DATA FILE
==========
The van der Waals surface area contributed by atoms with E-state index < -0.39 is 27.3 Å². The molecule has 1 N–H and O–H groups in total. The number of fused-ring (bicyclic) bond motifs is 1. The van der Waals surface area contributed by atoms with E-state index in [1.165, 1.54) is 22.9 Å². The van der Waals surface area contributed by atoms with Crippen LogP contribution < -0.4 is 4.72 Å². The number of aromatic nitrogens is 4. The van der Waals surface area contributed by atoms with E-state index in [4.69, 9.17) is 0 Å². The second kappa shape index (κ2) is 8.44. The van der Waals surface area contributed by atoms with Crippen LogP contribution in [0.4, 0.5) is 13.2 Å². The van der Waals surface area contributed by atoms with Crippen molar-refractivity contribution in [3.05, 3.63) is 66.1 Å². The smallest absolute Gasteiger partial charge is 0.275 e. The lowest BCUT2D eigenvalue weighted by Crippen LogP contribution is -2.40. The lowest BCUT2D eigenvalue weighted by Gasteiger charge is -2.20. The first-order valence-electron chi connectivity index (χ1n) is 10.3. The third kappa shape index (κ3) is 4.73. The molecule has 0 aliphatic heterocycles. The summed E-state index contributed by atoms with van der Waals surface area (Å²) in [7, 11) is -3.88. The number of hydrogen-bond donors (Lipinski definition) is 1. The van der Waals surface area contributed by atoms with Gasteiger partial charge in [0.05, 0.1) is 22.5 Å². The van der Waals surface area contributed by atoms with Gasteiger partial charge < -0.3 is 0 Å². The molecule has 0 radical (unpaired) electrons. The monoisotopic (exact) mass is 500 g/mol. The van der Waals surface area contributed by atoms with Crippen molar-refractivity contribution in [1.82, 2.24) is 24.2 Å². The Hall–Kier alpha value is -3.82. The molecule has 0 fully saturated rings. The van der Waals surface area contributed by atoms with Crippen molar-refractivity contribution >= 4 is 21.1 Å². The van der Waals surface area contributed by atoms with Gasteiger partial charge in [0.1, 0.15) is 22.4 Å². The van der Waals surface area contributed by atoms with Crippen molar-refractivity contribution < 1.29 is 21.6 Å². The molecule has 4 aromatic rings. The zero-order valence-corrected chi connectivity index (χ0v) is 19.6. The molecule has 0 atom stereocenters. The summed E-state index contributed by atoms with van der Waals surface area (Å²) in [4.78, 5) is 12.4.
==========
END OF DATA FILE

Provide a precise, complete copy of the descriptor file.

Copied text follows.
The van der Waals surface area contributed by atoms with E-state index < -0.39 is 27.3 Å². The molecule has 1 N–H and O–H groups in total. The number of fused-ring (bicyclic) bond motifs is 1. The van der Waals surface area contributed by atoms with E-state index in [1.165, 1.54) is 22.9 Å². The van der Waals surface area contributed by atoms with Crippen LogP contribution < -0.4 is 4.72 Å². The number of aromatic nitrogens is 4. The van der Waals surface area contributed by atoms with E-state index in [4.69, 9.17) is 0 Å². The second kappa shape index (κ2) is 8.44. The van der Waals surface area contributed by atoms with Crippen LogP contribution in [0.4, 0.5) is 13.2 Å². The van der Waals surface area contributed by atoms with Crippen molar-refractivity contribution in [3.05, 3.63) is 66.1 Å². The smallest absolute Gasteiger partial charge is 0.275 e. The lowest BCUT2D eigenvalue weighted by Crippen LogP contribution is -2.40. The lowest BCUT2D eigenvalue weighted by Gasteiger charge is -2.20. The first-order valence-electron chi connectivity index (χ1n) is 10.3. The third kappa shape index (κ3) is 4.73. The molecule has 0 aliphatic heterocycles. The summed E-state index contributed by atoms with van der Waals surface area (Å²) in [7, 11) is -3.88. The number of hydrogen-bond donors (Lipinski definition) is 1. The van der Waals surface area contributed by atoms with Gasteiger partial charge in [0.05, 0.1) is 22.5 Å². The van der Waals surface area contributed by atoms with Gasteiger partial charge < -0.3 is 0 Å². The molecule has 0 radical (unpaired) electrons. The monoisotopic (exact) mass is 500 g/mol. The van der Waals surface area contributed by atoms with Crippen molar-refractivity contribution in [1.82, 2.24) is 24.2 Å². The Hall–Kier alpha value is -3.82. The molecule has 0 fully saturated rings. The van der Waals surface area contributed by atoms with Crippen molar-refractivity contribution >= 4 is 21.1 Å². The van der Waals surface area contributed by atoms with Gasteiger partial charge in [0.1, 0.15) is 22.4 Å². The van der Waals surface area contributed by atoms with Crippen molar-refractivity contribution < 1.29 is 21.6 Å². The molecule has 4 aromatic rings. The zero-order valence-corrected chi connectivity index (χ0v) is 19.6. The molecule has 0 atom stereocenters. The summed E-state index contributed by atoms with van der Waals surface area (Å²) in [4.78, 5) is 12.4.